Pity the poor, naive souls who are running for Suffolk County register of deeds because they actually want to do the job.
First off, hardly anybody knows what the Registry of Deeds does (it’s chiefly about recording real estate transactions). Even those who do know can’t get excited about it. We care so little about the post that tens of thousands of us leave that part of the ballot blank every Election Day.
And so, because nobody pays attention, the office is a magnet for longtime pols hoping to ride the twin waves of name recognition and apathy into a $124,000-a-year sinecure.
This year, the man who best fits that bill is Steve Murphy, the recently deelected Boston city councilor who has run for, oh, everything at one time or another. Despite the fact that there are six other Democrats competing in the primary, and three unenrolled candidates in the general, Murphy will likely win this thing if people don’t start paying attention. A devoted practitioner of political patronage, he has used his network to out-raise his opponents. His signs grace street corners all over the city. His name is familiar. Is he the best guy for the job? It doesn’t matter!
Katie Forde is one of the valiant candidates trying to head him off. A Texas-bred paralegal who lives in Roslindale, Forde, 32, has some experience organizing. She worked on MassEquality’s campaign for same-sex marriage and has been active in Planned Parenthood, serving as an escort at the Boston clinic for years. But she has never run for office before. As she knocked on doors in Jamaica Plain one afternoon last week, she hoped that would make her more appealing to voters.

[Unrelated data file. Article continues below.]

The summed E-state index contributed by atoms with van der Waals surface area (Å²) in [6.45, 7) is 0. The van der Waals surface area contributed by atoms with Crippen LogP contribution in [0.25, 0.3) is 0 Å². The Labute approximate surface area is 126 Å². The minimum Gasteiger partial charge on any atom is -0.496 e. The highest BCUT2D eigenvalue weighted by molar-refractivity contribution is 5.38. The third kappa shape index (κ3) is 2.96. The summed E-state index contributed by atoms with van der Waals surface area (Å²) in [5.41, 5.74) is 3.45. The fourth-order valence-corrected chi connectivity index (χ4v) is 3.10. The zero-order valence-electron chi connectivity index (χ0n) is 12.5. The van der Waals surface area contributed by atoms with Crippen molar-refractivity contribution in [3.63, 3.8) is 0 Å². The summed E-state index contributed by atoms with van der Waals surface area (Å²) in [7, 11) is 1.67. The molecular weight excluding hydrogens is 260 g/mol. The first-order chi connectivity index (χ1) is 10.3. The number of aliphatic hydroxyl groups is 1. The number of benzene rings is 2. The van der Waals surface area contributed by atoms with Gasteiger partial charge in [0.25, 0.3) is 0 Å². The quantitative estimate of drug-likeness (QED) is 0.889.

But first, she had to explain everything.
“Do you know what the register does?” she asked a woman on Holbrook Street.
“No, and I wonder why anybody would want to do it.”
“Good question,” Forde said, gamely pressing on. “It’s not exciting . . . but it’s the hottest race in town.” She launched into her plans for the job: Instead of being a figurehead for a department that basically runs itself, Forde promised better programs to educate first-time home buyers and to protect vulnerable property owners from predators. The woman said she’d vote for her because a neighbor had told her to — even though, she said, “I consider these bottom of the ballot things to be political hacks looking for a job.”
A lot of Forde’s conversations get to this point, which is her sweet spot. Because the secretary of state effectively runs the registries, registers of deeds have almost no power, and very little autonomy. Really, the position shouldn’t be elected at all (legislators could change that, but they never will because registers are hard-wired into the state’s political machinery). But at least Forde would try to do the job differently within those constraints.
“I want this to be a launching pad, not a landing pad,” is a line she repeats often.
On she went, sweating in her gray suit and sneakers, patiently walking mystified voters through it all, reminding them that the primary this year is on the Thursday after Labor Day, and not the Tuesday — another factor likely to depress turnout and favor Murphy.
A few of the other candidates are working hard, too: Stephanie Everett, Paul Nutting, and Jeff Ross have legal or technical qualifications for the work. As does unenrolled candidate John Keith, a realtor who would face the Democratic victor in November.
“This is a job where you want to vote for somebody based on what they know, not who they know,” Keith said. “I’m hoping that this year, when there’s a lot of cynicism out there, people will say, ‘Hey, here is somebody who earned the position because he knows what he’s doing, and he isn’t the other guy.’ ”
Whatever plans Forde, Keith, or the other genuine aspirants have for the job, this race is mostly about that other guy. Voters must decide whether they want Murphy to climb aboard the gravy train.
His best shot: if they don’t decide at all.